Magnetic twist and writhe of active regions
On the origin of deformed flux tubes
Instituto de Astronomía y Física del Espacio, CC. 67, suc. 28, 1428 Buenos Aires, Argentina e-mail: firstname.lastname@example.orgFellow of CONICET.; email@example.comMember of the Carrera del Investigador Científico, CONICET.
2 Observatoire de Paris, LESIA, FRE 2461 (CNRS), 92195 Meudon, France e-mail: firstname.lastname@example.org
3 National Solar Observatory, Sacramento Peak, Sunspot, NM 88349, USA e-mail: email@example.com
4 Centre for Plasma Astrophysics, K.U. Leuven, Celestijnenlaan 200B, 3001 Leuven, Belgium
5 Mullard Space Science Laboratory, University College London, Holmbury St. Mary, Dorking, Surrey RH5 6NT, UK
6 Konkoly Observatory, Budapest, Pf. 67, 1525, Hungary
M. C. López Fuentes
Accepted: 10 October 2002
We study the long term evolution of a set of 22 bipolar active regions (ARs) in which the main photospheric polarities are seen to rotate one around the other during several solar rotations. We first show that differential rotation is not at the origin of this large change in the tilt angle. A possible origin of this distortion is the nonlinear development of a kink-instability at the base of the convective zone; this would imply the formation of a non-planar flux tube which, while emerging across the photosphere, would show a rotation of its photospheric polarities as observed. A characteristic of the flux tubes deformed by this mechanism is that their magnetic twist and writhe should have the same sign. From the observed evolution of the tilt of the bipoles, we derive the sign of the writhe of the flux tube forming each AR; while we compute the sign of the twist from transverse field measurements. Comparing the handedness of the magnetic twist and writhe, we find that the presence of kink-unstable flux tubes is coherent with no more than 35% of the 20 cases for which the sign of the twist can be unambiguously determined. Since at most only a fraction of the tilt evolution can be explained by this process, we discuss the role that other mechanisms may play in the inferred deformation. We find that 36% of the 22 cases may result from the action of the Coriolis force as the flux tube travels through the convection zone. Furthermore, because several bipoles overpass in their rotation the mean toroidal (East-West) direction or rotate away from it, we propose that a possible explanation for the deformation of all these flux tubes may lie in the interaction with large-scale vortical motions of the plasma in the convection zone, including also photospheric or shallow sub-photospheric large scale flows.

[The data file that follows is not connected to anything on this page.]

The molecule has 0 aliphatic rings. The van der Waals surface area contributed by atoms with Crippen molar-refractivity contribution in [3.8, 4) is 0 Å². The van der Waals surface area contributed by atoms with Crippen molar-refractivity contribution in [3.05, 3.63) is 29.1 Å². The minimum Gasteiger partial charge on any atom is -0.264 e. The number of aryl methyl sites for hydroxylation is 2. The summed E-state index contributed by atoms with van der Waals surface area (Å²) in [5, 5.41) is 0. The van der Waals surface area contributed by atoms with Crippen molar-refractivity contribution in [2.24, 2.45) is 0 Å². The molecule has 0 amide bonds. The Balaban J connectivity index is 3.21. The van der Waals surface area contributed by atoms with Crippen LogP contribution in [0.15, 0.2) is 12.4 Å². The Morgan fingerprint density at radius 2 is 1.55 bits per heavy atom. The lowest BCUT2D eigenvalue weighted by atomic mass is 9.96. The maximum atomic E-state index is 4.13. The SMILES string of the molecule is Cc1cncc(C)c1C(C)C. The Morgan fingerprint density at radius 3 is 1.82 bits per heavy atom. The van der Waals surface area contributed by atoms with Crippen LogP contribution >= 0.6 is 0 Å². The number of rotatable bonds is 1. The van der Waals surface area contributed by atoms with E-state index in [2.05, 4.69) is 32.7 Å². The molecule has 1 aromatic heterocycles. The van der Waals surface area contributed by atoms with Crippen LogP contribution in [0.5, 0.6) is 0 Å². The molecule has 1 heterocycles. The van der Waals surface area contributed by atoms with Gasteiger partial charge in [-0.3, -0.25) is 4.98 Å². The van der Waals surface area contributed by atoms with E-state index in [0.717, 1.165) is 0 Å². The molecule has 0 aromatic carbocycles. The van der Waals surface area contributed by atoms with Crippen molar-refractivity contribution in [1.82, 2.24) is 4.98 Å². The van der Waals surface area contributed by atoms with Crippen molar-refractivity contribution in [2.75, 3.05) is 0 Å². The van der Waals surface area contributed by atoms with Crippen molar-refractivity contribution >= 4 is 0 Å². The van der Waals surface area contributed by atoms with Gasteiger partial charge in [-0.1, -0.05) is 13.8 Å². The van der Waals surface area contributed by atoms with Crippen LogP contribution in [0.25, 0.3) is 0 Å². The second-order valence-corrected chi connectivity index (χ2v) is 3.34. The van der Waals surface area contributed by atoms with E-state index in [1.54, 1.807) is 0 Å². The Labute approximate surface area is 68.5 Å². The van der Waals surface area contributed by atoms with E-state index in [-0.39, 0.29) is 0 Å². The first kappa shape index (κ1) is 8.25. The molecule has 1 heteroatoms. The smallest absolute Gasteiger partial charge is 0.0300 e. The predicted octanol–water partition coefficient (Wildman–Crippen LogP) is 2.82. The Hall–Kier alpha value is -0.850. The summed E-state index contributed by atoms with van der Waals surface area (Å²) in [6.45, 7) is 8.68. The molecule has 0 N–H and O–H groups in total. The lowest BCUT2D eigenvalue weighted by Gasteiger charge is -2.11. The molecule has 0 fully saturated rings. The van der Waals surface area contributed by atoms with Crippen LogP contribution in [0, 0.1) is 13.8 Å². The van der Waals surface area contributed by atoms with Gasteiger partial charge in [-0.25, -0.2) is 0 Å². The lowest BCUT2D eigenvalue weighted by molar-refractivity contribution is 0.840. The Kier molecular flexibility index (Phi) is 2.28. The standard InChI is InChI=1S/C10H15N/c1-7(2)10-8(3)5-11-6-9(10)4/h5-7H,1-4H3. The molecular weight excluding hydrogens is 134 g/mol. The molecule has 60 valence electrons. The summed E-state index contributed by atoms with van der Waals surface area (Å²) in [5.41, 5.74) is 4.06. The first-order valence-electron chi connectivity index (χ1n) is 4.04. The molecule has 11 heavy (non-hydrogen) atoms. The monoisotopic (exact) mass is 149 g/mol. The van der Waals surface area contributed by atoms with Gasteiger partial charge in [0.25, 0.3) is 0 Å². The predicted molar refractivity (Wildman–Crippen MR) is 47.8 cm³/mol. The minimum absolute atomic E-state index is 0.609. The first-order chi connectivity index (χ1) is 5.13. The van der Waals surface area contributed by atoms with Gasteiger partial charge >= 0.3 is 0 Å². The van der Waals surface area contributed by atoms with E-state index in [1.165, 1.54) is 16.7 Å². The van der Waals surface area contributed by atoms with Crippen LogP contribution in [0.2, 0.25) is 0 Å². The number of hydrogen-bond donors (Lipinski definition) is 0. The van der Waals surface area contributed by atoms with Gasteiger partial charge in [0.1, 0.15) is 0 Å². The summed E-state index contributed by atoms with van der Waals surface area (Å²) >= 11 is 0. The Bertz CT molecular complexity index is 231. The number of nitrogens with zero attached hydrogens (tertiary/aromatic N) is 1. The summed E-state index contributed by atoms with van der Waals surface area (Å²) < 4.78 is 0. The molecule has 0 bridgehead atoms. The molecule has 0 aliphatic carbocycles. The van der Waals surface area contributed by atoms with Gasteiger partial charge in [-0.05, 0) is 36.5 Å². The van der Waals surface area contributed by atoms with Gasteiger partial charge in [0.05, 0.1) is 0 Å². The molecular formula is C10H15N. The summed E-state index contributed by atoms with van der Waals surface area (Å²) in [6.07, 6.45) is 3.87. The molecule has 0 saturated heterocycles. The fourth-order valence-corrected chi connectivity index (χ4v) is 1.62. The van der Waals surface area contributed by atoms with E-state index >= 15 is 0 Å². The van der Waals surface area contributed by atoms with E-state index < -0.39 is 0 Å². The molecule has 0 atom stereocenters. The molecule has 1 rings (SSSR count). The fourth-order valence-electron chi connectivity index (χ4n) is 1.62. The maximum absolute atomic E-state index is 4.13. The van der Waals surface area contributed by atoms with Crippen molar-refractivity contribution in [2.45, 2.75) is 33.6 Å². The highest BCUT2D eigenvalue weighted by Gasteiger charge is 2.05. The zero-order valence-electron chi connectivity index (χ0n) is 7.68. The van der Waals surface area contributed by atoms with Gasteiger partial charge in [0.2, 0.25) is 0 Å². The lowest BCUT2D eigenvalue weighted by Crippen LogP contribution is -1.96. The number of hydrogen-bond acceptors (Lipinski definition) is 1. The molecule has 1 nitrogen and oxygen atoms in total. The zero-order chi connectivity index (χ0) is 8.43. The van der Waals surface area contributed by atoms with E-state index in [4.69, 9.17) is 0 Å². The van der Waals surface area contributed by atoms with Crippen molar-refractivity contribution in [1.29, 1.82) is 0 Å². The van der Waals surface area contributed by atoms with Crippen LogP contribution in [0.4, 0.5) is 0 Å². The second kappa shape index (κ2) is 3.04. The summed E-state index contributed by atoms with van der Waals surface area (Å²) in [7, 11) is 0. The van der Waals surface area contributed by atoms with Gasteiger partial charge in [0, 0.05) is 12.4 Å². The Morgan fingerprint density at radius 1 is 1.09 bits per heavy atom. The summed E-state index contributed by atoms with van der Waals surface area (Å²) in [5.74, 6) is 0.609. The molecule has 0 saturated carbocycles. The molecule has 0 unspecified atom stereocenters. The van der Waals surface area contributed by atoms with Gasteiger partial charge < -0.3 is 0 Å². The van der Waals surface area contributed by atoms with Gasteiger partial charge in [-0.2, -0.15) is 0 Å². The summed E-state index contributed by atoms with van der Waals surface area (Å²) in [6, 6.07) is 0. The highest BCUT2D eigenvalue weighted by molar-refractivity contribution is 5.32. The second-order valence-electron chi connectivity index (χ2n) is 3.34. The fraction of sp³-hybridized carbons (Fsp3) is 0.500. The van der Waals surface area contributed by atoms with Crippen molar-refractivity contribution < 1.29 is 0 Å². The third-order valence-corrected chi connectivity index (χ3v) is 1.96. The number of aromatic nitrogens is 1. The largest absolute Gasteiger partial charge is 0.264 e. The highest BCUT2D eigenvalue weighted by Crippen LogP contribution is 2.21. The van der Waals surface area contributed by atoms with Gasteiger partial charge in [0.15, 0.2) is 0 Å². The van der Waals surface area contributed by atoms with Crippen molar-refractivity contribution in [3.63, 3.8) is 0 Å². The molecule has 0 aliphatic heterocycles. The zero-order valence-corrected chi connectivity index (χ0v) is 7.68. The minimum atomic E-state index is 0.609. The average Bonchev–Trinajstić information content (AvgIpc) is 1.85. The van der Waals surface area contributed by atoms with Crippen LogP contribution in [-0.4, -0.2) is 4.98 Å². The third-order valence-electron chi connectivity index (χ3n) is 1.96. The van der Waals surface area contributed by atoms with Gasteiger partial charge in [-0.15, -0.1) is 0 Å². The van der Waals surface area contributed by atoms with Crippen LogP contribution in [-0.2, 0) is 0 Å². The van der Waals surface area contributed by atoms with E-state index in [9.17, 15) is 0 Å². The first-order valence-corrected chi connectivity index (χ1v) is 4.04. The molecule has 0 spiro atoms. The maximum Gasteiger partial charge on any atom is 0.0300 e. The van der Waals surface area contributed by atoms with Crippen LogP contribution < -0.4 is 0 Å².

Key words: magnetic fields / methods: data analysis / Sun: interior / Sun: magnetic fields / Sun: photosphere
© ESO, 2003